The company is targeting to double the sales in the current financial year, and is well on the track to achieve it.
Kilitch Drugs, the Mumbai-based pharmaceutical firm is betting on Africa market to revive business and double sales in the next two years.
The company focused on contract manufacturing of generic injectable drugs, sold its main plant at Paonta Sahib, Himachal Pradesh to US-based drug maker Akorn for around $60 million in 2012.
The sale also came with a non-compete clause that restricted the company from supplying drugs to its existing customers, effectively limiting its operations.
“Subsequent to the sale, the revenues have fallen from Rs 180 crore to 6 crore, and 7 crore was the expense, and we are making a loss of one crore,” said Mukund Mehta, Managing Director of Kilitch in an interview to Moneycontrol.
The company was left with a much smaller parenteral facility in Navi Mumbai and a small presence across a few emerging markets to rebuild the business.
Mehta said in those four years the company decided to concentrate on the export business, focusing on registering generic products in dozens of African countries and signing up with local distributors to market those products.
Mehta said registering a product in many African countries can be a lengthy process, as it takes between 2.5 and 3 years and costs $5000-$15000.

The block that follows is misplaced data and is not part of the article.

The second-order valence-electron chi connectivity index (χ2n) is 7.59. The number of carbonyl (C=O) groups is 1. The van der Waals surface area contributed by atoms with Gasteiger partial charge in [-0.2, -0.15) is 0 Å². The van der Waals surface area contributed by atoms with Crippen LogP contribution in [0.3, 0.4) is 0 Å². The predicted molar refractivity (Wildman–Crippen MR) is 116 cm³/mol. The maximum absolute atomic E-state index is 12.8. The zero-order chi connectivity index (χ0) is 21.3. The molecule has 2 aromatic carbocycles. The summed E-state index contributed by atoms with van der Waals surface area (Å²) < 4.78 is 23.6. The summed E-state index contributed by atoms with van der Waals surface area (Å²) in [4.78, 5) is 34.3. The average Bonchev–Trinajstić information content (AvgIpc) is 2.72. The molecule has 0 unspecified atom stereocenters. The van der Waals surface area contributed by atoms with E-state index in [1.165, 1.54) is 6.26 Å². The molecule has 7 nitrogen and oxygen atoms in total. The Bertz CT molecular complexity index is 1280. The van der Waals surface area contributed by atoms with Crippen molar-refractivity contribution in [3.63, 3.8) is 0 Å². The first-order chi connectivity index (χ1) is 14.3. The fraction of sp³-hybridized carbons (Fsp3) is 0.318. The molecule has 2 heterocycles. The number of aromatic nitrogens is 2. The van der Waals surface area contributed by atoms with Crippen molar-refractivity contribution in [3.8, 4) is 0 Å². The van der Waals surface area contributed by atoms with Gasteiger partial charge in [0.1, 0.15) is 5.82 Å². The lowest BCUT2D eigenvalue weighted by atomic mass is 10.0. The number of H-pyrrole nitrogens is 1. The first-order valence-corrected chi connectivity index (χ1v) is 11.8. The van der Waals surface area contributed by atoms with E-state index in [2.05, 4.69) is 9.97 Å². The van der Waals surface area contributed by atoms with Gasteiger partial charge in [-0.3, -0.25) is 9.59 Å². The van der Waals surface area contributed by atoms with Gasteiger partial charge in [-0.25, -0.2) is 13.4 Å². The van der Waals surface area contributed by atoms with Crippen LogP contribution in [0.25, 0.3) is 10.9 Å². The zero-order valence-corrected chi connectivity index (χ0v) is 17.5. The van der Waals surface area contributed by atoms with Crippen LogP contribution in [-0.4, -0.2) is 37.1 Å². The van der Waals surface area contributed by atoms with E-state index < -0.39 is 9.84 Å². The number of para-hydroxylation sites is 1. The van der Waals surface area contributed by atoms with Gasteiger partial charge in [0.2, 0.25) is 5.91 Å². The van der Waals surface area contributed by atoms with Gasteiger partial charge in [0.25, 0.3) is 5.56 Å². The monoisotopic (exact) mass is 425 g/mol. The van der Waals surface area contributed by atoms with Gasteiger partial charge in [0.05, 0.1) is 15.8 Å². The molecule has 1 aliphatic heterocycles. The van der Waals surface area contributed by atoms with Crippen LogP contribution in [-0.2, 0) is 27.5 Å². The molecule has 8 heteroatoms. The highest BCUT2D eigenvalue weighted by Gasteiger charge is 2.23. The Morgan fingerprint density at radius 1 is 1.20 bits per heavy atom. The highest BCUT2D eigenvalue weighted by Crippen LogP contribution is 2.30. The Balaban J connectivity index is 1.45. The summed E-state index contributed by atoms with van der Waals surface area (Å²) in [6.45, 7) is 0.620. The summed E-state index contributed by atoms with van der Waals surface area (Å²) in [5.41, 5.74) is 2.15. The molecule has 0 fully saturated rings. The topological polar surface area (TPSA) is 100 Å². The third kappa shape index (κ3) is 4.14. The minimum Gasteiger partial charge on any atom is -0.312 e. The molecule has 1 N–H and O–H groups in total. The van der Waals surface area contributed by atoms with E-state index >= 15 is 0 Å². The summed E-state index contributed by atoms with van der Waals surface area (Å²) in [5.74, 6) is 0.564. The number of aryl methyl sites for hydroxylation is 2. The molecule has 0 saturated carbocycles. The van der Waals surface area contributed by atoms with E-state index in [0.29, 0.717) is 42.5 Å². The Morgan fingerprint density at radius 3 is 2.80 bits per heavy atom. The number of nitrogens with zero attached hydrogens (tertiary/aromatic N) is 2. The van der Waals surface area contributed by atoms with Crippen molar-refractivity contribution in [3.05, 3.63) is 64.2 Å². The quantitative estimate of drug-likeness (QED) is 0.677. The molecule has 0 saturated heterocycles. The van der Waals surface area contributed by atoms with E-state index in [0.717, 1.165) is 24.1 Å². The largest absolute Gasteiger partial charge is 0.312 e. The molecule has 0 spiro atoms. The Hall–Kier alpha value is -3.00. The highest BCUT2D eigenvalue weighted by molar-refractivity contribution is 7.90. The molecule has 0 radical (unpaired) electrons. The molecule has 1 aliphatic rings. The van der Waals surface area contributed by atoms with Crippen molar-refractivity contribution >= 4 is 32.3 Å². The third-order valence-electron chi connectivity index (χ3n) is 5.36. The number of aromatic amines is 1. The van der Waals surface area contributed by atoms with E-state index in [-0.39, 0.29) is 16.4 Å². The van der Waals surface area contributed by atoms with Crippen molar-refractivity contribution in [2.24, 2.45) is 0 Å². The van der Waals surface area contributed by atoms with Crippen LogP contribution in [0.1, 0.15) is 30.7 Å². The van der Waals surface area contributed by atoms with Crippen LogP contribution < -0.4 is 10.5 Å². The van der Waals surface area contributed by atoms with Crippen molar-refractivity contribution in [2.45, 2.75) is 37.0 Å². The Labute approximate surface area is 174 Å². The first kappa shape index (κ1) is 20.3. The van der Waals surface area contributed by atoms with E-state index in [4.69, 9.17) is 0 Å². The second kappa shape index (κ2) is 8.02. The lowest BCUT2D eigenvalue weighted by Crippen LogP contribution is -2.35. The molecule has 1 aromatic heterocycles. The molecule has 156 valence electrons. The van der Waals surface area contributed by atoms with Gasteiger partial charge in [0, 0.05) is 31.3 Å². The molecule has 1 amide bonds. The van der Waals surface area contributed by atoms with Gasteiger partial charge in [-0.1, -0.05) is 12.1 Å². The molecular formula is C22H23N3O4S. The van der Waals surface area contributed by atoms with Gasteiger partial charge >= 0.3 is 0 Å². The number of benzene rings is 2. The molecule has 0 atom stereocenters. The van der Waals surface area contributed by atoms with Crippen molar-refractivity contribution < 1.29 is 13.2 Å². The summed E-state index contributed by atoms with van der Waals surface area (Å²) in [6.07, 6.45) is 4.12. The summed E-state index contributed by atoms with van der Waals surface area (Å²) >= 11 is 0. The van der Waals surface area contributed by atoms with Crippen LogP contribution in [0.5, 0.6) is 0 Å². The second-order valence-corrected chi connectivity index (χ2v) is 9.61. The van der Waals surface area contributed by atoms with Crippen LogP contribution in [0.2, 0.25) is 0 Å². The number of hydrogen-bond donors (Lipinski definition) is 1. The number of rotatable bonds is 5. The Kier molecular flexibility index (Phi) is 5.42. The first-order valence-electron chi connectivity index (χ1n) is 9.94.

The idea was to prepare the company for the next big leap before the non-compete agreement ended, Mehta added.
The foresight has started paying off, the company sales in FY18 grew 45 percent to Rs 53.89 crore, more than 90 percent coming from exports.
Mehta said his company is targeting doubling the sales in the current financial year and is well on the track to achieve it.
"We are in take-off stage," he said.
The upcoming cephalosporin injectable plant in Ethiopia, where Kilitch is investing around $7-$10 million is expected to begin commercial operations by June 2019.
The plant with a capacity of 20-25 million vials, the first one in the East African country will add Rs 100 crore in sales from FY20 onwards, Mehta said.
To encourage local drug manufacturing, many African countries in their public procurement have been giving preference in terms of offering higher prices to locally made medicines compared to imported ones.
Kilitch said it’s exploring opportunities to start manufacturing in 2-3 large African countries through partnerships.
The company so far registered 320 products across Africa, plans to scale it up to 500 products in coming quarters.
Africa is a diversified and complex market, with potential business and political risks, but the opportunity is huge, he said.“Next decade belongs to Africa, they have resources, manpower and only assembling is needed,” Mehta said.